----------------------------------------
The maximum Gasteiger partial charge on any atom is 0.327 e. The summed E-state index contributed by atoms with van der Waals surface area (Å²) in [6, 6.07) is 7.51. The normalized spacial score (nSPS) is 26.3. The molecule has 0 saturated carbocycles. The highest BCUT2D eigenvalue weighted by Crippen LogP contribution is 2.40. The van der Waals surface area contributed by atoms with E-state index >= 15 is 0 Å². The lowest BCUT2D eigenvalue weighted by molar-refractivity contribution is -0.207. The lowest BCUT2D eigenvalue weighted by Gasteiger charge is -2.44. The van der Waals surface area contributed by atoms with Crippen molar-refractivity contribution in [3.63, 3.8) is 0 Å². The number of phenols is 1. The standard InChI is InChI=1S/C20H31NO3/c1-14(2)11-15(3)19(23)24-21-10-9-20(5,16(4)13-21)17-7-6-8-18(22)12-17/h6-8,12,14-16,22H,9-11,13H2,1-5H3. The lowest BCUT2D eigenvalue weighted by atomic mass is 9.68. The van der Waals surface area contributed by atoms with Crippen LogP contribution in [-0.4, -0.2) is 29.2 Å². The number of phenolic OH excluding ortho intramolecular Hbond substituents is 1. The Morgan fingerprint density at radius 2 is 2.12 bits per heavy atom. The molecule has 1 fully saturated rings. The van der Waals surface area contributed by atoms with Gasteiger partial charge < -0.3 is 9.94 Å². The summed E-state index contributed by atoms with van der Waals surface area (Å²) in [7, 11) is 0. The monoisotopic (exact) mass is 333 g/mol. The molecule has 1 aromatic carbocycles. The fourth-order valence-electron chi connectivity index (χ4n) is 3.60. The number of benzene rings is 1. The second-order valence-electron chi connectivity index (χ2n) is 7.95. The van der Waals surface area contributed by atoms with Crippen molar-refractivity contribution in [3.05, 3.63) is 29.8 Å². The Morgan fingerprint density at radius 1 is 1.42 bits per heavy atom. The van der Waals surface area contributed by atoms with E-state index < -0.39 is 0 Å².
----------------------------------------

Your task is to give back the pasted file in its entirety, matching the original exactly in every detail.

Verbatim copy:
The maximum Gasteiger partial charge on any atom is 0.327 e. The summed E-state index contributed by atoms with van der Waals surface area (Å²) in [6, 6.07) is 7.51. The normalized spacial score (nSPS) is 26.3. The molecule has 0 saturated carbocycles. The highest BCUT2D eigenvalue weighted by Crippen LogP contribution is 2.40. The van der Waals surface area contributed by atoms with E-state index >= 15 is 0 Å². The lowest BCUT2D eigenvalue weighted by molar-refractivity contribution is -0.207. The lowest BCUT2D eigenvalue weighted by Gasteiger charge is -2.44. The van der Waals surface area contributed by atoms with Crippen molar-refractivity contribution in [3.63, 3.8) is 0 Å². The number of phenols is 1. The standard InChI is InChI=1S/C20H31NO3/c1-14(2)11-15(3)19(23)24-21-10-9-20(5,16(4)13-21)17-7-6-8-18(22)12-17/h6-8,12,14-16,22H,9-11,13H2,1-5H3. The lowest BCUT2D eigenvalue weighted by atomic mass is 9.68. The van der Waals surface area contributed by atoms with Crippen LogP contribution in [-0.4, -0.2) is 29.2 Å². The number of phenolic OH excluding ortho intramolecular Hbond substituents is 1. The Morgan fingerprint density at radius 2 is 2.12 bits per heavy atom. The molecule has 1 fully saturated rings. The van der Waals surface area contributed by atoms with Gasteiger partial charge < -0.3 is 9.94 Å². The summed E-state index contributed by atoms with van der Waals surface area (Å²) in [7, 11) is 0. The monoisotopic (exact) mass is 333 g/mol. The molecule has 1 aromatic carbocycles. The fourth-order valence-electron chi connectivity index (χ4n) is 3.60. The number of benzene rings is 1. The second-order valence-electron chi connectivity index (χ2n) is 7.95. The van der Waals surface area contributed by atoms with Crippen molar-refractivity contribution in [3.05, 3.63) is 29.8 Å². The Morgan fingerprint density at radius 1 is 1.42 bits per heavy atom. The van der Waals surface area contributed by atoms with E-state index < -0.39 is 0 Å².